Small — I’m doing financial data mining. Cheap, complete data sets and problem definitions that are very easy to judge success and failure.

    Or so I thought. It turns out that “simple” was more complex in practice. 🙂

  15. Seriously…how can we tell the computer is better then what humans do if humans can’t do better then what they are doing?

    Bootstrapping a gold-standard based on cross validation with an unrelated measure.

    Oh, and getting a second opinion.

    ;^)

  16. Syd,

    re: False positive rates

    When group I and group II were combined in a single data-set, patients were correctly assigned to the appropriate group in 95.6% of trials with the leave-one out method using whole brain images (sensitivity 97.1%, specificity 94.1%).

    Finally, when group I was used to train the data and group II was used to test, 96.4% of patients were correctly assigned to the appropriate group (sensitivity 100%, specificity 92.9%). Conversely, when group II was used to train and group I to test, 87.5% of patients were correctly assigned to the appropriate group (sensitivity 95.0%, specificity 80.0%).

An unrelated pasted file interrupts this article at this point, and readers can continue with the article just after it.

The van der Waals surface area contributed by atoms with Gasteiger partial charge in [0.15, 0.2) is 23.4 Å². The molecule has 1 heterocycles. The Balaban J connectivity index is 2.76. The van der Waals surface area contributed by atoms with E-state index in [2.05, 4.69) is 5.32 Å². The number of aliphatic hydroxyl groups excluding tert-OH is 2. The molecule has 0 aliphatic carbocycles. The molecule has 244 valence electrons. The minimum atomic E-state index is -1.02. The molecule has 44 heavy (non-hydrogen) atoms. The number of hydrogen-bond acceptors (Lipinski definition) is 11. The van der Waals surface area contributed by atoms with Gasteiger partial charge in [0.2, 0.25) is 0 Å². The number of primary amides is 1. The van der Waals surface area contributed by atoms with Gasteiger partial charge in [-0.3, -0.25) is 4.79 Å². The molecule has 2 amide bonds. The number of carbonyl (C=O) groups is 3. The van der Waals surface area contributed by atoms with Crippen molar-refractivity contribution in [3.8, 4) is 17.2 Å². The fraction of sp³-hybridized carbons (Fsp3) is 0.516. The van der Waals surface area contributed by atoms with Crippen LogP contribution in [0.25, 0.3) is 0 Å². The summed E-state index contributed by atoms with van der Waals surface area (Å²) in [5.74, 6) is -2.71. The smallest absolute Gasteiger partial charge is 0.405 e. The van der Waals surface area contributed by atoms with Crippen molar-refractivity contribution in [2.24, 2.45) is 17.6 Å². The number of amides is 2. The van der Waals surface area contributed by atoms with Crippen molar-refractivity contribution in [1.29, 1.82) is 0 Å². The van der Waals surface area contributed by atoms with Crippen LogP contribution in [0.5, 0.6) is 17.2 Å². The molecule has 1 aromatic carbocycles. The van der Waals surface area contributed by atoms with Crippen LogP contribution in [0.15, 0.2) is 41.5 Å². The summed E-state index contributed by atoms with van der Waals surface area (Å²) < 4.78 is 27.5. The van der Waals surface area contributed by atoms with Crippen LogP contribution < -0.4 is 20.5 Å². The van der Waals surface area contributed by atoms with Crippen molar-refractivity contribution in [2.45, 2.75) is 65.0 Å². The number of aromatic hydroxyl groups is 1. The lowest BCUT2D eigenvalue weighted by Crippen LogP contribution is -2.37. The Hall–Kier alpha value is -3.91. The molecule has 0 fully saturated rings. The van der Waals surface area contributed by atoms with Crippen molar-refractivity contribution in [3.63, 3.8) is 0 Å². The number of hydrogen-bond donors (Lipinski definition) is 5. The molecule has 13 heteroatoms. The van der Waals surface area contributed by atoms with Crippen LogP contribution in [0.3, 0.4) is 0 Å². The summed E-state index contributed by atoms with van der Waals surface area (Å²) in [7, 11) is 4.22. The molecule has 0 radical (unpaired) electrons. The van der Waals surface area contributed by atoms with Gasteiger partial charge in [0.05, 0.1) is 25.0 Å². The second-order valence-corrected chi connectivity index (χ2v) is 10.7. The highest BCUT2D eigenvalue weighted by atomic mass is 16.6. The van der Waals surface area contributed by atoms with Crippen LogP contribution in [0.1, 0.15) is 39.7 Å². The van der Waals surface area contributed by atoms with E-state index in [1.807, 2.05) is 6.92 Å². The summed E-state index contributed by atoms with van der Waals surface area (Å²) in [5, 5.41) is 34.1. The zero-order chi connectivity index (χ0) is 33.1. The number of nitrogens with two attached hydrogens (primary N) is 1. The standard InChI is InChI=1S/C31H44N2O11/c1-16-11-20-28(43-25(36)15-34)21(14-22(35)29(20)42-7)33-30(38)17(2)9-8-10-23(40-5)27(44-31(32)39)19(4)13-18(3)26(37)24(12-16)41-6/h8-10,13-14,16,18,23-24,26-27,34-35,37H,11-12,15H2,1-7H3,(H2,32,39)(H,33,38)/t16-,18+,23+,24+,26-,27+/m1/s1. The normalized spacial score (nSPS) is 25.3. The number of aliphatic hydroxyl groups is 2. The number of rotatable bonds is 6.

Joshua Corning,
    BTW, usually that second opinion comes from an autopsy.

  17. with relatively little non-pathologic variation from person to person

    Relative to what?

    Serious question.
    I think these basic techniques are going to be very useful in future diagnosis of developmental disabilities.

    I think the truth of this statement has a lot to do with what metric the computer is using to classify. There seems to be very wide variation in sulci/gyri patterns, and the implicit white matter connections associated with them. This would be important for classification of many impairments, but seems to have a wide variation in the normal population. Or am I wrong on this?